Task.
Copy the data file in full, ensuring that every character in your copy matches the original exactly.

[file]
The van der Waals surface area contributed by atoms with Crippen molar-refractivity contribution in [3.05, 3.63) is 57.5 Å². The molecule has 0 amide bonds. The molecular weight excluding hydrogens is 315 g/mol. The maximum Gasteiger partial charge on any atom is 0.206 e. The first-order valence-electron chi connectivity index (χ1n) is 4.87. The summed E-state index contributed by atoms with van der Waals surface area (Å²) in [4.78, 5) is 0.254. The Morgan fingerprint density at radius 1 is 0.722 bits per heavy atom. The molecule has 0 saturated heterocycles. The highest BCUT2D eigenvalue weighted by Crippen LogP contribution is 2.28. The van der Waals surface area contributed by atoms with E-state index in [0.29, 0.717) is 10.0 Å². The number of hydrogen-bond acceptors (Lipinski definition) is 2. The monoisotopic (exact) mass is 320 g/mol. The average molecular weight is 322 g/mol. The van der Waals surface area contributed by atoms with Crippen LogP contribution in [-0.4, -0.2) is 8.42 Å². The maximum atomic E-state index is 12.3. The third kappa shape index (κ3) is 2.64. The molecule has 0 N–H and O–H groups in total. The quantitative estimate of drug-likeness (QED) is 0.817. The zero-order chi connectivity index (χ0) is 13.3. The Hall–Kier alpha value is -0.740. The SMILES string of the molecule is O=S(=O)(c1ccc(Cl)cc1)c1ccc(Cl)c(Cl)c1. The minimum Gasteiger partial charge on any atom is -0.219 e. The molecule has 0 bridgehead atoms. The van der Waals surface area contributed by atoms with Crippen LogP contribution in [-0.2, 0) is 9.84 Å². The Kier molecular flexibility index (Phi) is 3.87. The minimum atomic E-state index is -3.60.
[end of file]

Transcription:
The van der Waals surface area contributed by atoms with Crippen molar-refractivity contribution in [3.05, 3.63) is 57.5 Å². The molecule has 0 amide bonds. The molecular weight excluding hydrogens is 315 g/mol. The maximum Gasteiger partial charge on any atom is 0.206 e. The first-order valence-electron chi connectivity index (χ1n) is 4.87. The summed E-state index contributed by atoms with van der Waals surface area (Å²) in [4.78, 5) is 0.254. The Morgan fingerprint density at radius 1 is 0.722 bits per heavy atom. The molecule has 0 saturated heterocycles. The highest BCUT2D eigenvalue weighted by Crippen LogP contribution is 2.28. The van der Waals surface area contributed by atoms with E-state index in [0.29, 0.717) is 10.0 Å². The number of hydrogen-bond acceptors (Lipinski definition) is 2. The monoisotopic (exact) mass is 320 g/mol. The average molecular weight is 322 g/mol. The van der Waals surface area contributed by atoms with Crippen LogP contribution in [-0.4, -0.2) is 8.42 Å². The maximum atomic E-state index is 12.3. The third kappa shape index (κ3) is 2.64. The molecule has 0 N–H and O–H groups in total. The quantitative estimate of drug-likeness (QED) is 0.817. The zero-order chi connectivity index (χ0) is 13.3. The Hall–Kier alpha value is -0.740. The SMILES string of the molecule is O=S(=O)(c1ccc(Cl)cc1)c1ccc(Cl)c(Cl)c1. The minimum Gasteiger partial charge on any atom is -0.219 e. The molecule has 0 bridgehead atoms. The van der Waals surface area contributed by atoms with Crippen LogP contribution in [-0.2, 0) is 9.84 Å². The Kier molecular flexibility index (Phi) is 3.87. The minimum atomic E-state index is -3.60.